The Bell Centre filled its seats on Oct. 5 as eager hip hop fans gathered for the last leg of J. Cole’s K.O.D. tour, joined by special guests EarthGang and Young Thug.
While EarthGang started off the night by performing a quick set of their biggest songs, it was clear as the building packed up that many fans were eagerly awaiting Young Thug, fresh off the release of his compilation album Slime Language, with his label YSL, and his own EP, On the Rvn. The crowd was evidently excited as well as surprised that Thug actually made it into Canada, considering recent run-ins with the law that left him with eight felony charges including intent to distribute illegal narcotics and possession of an illegal firearm.
Given his extensive catalogue, Young Thug had no problem picking out the crowd-pleasers that would maintain hype throughout his whole set. Opening with “Anybody” off his early 2018 Hear No Evil EP, Thug may have only chosen two songs throughout the whole set that appeared on the same album. Showing that he has released hits year after year with no shortage, the Atlanta rapper played newer tracks such as “Killed Before” and his guest verse on Drake’s “Ice Melts,” yet surprisingly stayed away from the newest tracks in his catalogue.
The rapper finished his set with some of his biggest hits, including “Pick up the Phone” featuring Quavo and Travis Scott, and his break-out hit “Bestfriend.” Finally, Thug’s long-time producer, London on da Track, was brought out to finish strong with “Lifestyle,” the song that put the Rich Gang signee on the map in 2014.
The lights dimmed as the spotlight shone a purple light on a large curtain covering the stage that listed the meanings of the acronym K.O.D. As the curtain fell and revealed the simple stage with hovering cloud-like “K.O.D.” balloons, Cole emerged from an underground staircase to the album’s “Intro,” leading then into “Window Pain (Outro),” while the crowd roared.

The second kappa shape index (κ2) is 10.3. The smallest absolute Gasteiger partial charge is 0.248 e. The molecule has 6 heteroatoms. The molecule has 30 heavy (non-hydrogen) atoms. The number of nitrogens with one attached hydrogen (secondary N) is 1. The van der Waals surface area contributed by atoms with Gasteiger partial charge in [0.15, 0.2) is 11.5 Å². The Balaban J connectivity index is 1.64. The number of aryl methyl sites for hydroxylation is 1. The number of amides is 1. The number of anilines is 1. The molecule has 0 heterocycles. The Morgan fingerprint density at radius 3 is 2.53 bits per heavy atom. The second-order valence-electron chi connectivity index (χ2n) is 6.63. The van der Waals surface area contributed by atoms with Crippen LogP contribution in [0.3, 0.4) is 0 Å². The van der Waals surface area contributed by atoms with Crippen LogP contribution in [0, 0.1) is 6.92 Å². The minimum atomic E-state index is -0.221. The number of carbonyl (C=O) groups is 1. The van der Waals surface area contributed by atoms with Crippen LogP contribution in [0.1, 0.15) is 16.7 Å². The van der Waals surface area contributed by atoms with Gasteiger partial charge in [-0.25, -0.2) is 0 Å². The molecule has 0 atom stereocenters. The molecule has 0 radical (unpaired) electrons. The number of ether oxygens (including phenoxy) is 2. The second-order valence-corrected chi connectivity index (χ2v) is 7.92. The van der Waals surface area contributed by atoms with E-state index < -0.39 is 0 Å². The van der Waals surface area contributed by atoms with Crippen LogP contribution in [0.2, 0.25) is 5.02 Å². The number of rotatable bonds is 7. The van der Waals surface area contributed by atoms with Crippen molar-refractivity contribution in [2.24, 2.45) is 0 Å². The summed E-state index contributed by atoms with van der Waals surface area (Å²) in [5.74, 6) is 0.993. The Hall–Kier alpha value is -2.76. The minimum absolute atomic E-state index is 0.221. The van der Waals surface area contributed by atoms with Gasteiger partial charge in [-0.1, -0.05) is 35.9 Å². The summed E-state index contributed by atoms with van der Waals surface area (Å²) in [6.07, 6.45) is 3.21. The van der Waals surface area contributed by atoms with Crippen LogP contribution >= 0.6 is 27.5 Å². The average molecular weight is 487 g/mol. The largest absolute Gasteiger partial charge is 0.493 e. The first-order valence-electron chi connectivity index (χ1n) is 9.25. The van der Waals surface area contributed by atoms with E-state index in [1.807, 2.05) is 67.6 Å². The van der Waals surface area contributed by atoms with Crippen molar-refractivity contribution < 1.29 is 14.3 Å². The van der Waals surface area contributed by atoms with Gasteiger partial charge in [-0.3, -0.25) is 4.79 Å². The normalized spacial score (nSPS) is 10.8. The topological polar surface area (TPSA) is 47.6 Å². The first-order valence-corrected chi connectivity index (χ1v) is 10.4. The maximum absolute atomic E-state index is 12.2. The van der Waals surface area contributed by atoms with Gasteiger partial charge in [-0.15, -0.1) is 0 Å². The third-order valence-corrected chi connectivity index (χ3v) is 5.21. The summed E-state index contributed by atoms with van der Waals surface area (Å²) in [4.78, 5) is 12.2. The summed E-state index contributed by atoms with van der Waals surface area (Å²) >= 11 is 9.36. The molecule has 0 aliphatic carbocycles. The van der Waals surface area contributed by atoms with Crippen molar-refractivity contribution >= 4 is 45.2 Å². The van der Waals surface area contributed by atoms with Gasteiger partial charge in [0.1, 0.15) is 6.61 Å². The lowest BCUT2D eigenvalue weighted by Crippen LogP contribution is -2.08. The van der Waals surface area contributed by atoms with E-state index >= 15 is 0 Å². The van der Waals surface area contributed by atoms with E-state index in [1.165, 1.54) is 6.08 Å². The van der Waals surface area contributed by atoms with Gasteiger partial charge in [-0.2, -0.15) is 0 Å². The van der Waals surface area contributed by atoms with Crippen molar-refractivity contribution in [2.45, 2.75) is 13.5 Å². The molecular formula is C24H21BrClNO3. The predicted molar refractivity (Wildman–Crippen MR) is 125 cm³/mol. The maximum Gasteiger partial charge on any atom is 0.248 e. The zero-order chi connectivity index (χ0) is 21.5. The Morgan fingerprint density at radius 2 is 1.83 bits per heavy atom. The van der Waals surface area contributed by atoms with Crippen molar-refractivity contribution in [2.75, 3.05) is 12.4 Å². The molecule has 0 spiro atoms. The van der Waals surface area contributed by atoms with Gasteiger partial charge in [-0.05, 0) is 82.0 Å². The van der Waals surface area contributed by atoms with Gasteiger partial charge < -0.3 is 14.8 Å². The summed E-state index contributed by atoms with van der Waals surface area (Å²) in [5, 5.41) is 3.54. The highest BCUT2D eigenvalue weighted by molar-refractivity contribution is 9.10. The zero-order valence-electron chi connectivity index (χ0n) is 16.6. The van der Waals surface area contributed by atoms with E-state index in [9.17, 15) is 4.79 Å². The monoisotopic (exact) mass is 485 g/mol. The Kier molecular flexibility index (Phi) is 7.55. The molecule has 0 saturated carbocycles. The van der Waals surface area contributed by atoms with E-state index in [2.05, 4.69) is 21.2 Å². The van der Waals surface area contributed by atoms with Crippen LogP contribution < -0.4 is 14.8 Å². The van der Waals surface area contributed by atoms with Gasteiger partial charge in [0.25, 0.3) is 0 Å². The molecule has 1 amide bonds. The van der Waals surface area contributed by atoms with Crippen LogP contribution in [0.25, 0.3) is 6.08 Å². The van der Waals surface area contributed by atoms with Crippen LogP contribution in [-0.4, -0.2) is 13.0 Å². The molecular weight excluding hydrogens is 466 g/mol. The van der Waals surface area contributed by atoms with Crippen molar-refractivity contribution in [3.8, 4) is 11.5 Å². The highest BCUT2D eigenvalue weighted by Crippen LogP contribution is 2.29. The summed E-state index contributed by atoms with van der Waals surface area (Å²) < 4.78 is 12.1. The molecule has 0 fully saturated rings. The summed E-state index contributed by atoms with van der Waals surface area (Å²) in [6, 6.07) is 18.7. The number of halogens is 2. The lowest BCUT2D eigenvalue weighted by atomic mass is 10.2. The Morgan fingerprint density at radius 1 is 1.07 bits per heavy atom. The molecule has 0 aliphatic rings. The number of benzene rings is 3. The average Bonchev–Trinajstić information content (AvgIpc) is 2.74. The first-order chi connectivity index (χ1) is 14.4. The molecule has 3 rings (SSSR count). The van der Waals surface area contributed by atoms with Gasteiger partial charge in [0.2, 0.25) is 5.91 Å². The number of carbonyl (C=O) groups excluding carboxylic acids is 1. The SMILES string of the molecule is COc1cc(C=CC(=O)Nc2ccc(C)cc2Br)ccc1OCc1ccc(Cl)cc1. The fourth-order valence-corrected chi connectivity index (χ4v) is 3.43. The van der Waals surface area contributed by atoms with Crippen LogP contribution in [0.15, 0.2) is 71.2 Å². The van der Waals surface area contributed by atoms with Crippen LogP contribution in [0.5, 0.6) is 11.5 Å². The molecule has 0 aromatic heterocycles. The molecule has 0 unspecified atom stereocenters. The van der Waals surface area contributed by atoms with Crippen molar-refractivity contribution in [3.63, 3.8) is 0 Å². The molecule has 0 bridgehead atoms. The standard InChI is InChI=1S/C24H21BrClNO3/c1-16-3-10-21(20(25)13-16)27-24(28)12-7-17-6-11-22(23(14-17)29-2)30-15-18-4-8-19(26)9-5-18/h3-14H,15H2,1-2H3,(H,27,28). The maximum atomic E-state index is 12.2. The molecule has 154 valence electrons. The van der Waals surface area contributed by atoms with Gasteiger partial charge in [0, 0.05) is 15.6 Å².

A few songs into the set, Cole sat down to explain the three meanings behind the album name K.O.D. “Kids on Drugs,” which represents the times we live in, when we often find ourselves escaping our problems with the scapegoat of our choice. “King Overdose” refers to Cole’s personification of himself from whenever he has used drugs to escape his past. The final meaning, “Kill Our Demons” is what he said he “hopes for everyone to one day achieve,” by facing their demons in a safe and healthy manner. The explanation led into “Photograph,” the third song from the album.
This was far from Cole’s last speech of the night. After playing various songs from his prior albums, 4 Your Eyez Only and 2014 Forest Hills Drive, the North Carolina rapper stopped to boast a humble brag. Explaining that the journey is the best part of any success story, Cole spoke about how Twitter users doubted him back in the day, saying that although he was good, “he can’t make a hit.” “But now,” Cole went on to say, smiling at a roaring crowd, “I think I got a few hits.” The stadium erupted in cheers and applause as the beat to “Workout” began, the 2011 single that first established Cole’s credibility in the rap world.
Following hit after hit, Cole’s most inspiring speech lasted almost five minutes and was his last of the night. He said the one thing that “determines if we are healthy or not comes down to our ability to process and deal with pain.” Cole said that everyone in the world has felt pain and questioned why no one has been shown how to properly process it. As we grow up and witness traumatic events, he explained, pain grows within us and we do not know how to rid ourselves of it.
Cole ended with words of inspiration, urging everyone to go out into the world and deal with their baggage as soon as possible, in order to live their most fulfilled life. He finished the speech by singing “Love Yourz,” his “own personal reminder and favourite song” that puts him back on track in the most dire of times.
The rapper faked an ending by bidding his fans farewell after performing “KOD.” As the crowd continued to cheer, even with the lights off, Cole came back out to perform his encore—“1985,” a diss song to new-wave rappers in which he delivered an a capella verse. He finally finished with “No Role Modelz.” As Cole thanked his fans for coming to listen and walked off stage, the crowd dispersed feeling a mix of both inspiration and excitement as they poured onto the streets of downtown Montreal on a beautiful Friday night.
Photos by Marie Demeire for Canadian Beats.